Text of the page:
In a Sea of Uncertainty, Blue Stoop Creates Waves of Artistic Hope

By Phoebe Smith

Many expected our nations’ creators to struggle in this global pandemic, but organizations like Blue Stoop, a center for literary Philly, are dedicated to keeping the arts alive. 


Writing is already an often unstable occupation, and due to COVID-19 restrictions, it’s become even more difficult for writers to find work opportunities. However, Philly’s literary community is in luck; Blue Stoop wants to help.


Blue Stoop is a nonprofit organization whose mission is to “support writers, foster creativity, and build an inclusive literary community” (Blue Stoop website). They’ve organized a variety of workshops and events for Philly writers since 2018. While they’ve always played a crucial role in the city’s artistic development, their resources are needed now more than ever.


To allow writers to practice their metier and connect with others doing the same at home, all classes and events are virtual, and several focus on building some of the self-sufficiency required of artists at this time. For example, every Wednesday at 4 pm, Blue Stoop will be hosting sessions on self-publishing as part of their new series, Wednesdays on the Stoop. The sessions will be directed by writer Alex Hillman and center around his experience independently launching his book The Tiny MBA as well as his tips for affordable self-publishing in 2020. 


This month, Blue Stoop will also host October Happy Hour: Get to Know Lanternfish Press!, a one-time informational Zoom meeting during which members of Lanternfish Press will speak about the Philly-based book publisher and explain how writers can submit work to them. This event will be on October 8 from 5-7 pm and is a great opportunity for fiction writers to learn about Lanternfish, “a home for books that defy pigeonholes—and for the readers who love them” (LFP website).


One of Blue Stoop’s current courses is Foundations of Fiction Writing, a virtual workshop aimed at helping writers master the craft of creative writing under the guidance of prestigious children’s author Stephanie Feldman. Students will read fictional narratives, participate in synchronous workshops, and study the five elements of fiction, listed in the course description as: narrative structure, character, voice, place, and dialogue.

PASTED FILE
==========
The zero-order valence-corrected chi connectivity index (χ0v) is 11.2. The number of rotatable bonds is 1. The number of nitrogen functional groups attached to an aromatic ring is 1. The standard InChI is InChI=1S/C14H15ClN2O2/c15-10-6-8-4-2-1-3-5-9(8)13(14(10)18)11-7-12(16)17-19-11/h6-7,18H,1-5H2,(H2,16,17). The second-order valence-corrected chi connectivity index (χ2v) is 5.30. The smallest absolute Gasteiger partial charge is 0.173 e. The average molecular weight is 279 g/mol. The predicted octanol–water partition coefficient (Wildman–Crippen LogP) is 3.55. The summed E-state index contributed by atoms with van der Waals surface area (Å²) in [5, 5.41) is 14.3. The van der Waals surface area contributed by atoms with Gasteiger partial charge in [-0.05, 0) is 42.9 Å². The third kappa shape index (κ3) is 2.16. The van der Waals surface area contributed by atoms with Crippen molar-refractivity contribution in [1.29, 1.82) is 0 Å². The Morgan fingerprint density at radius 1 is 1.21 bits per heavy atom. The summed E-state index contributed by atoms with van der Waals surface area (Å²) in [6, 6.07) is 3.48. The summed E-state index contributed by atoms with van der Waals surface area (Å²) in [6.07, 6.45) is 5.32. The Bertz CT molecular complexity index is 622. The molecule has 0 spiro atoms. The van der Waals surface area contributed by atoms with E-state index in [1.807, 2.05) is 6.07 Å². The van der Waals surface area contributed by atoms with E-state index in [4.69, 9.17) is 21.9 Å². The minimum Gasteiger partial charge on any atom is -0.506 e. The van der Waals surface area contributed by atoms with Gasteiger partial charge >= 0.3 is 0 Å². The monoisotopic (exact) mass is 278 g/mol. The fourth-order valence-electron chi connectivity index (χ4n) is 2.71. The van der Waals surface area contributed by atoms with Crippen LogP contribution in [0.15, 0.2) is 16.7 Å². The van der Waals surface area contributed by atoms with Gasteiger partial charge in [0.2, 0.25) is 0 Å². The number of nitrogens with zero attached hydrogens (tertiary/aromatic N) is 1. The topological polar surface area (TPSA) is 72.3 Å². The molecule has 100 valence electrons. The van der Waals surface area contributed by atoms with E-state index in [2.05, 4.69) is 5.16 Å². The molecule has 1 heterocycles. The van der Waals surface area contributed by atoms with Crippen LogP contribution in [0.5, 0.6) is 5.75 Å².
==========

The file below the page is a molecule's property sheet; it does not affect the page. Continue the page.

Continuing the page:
On their website, Blue Stoop describes their commitment to creating a diverse network of mentors for Philly writers, and two of their current courses further emphasize this commitment: Restocking Our Artistic Shelves, Or Playwriting Through Reading and Foundations of Cultural Essay Writing. The first, taught by self-identified “queer, feminist playwright and deviser” LM Feldman, includes a discussion of an eclectic selection of plays and is targeted to both “theatermakers and theatergoers,” and the latter explores various pieces on race and culture through exercises led by African American writer, lecturer, and educator Tre Johnson. 


In addition to their many classes and events, Blue Stoop provides financial support in the form of grants and detailed documents outlining government relief initiatives for freelancers. Such resources can be found on the Blue Stoop website, and a number of them, like the open document “COVID-19 Resources for the Artist Organization Field,” are shareable and editable by the public. 


As during past catastrophic events, the artists of this country will rise to meet their current challenge- this time, however, with the aid of online programming. In the particular interest of mobilizing Philly’s literary artists, our aspiring writers and experienced mentors must come together, and Blue Stoop is working to facilitate their collective progress.


Sources:

https://www.bluestoop.org/

https://lanternfishpress.com/

https://educationpost.org/network/tre-johnson/



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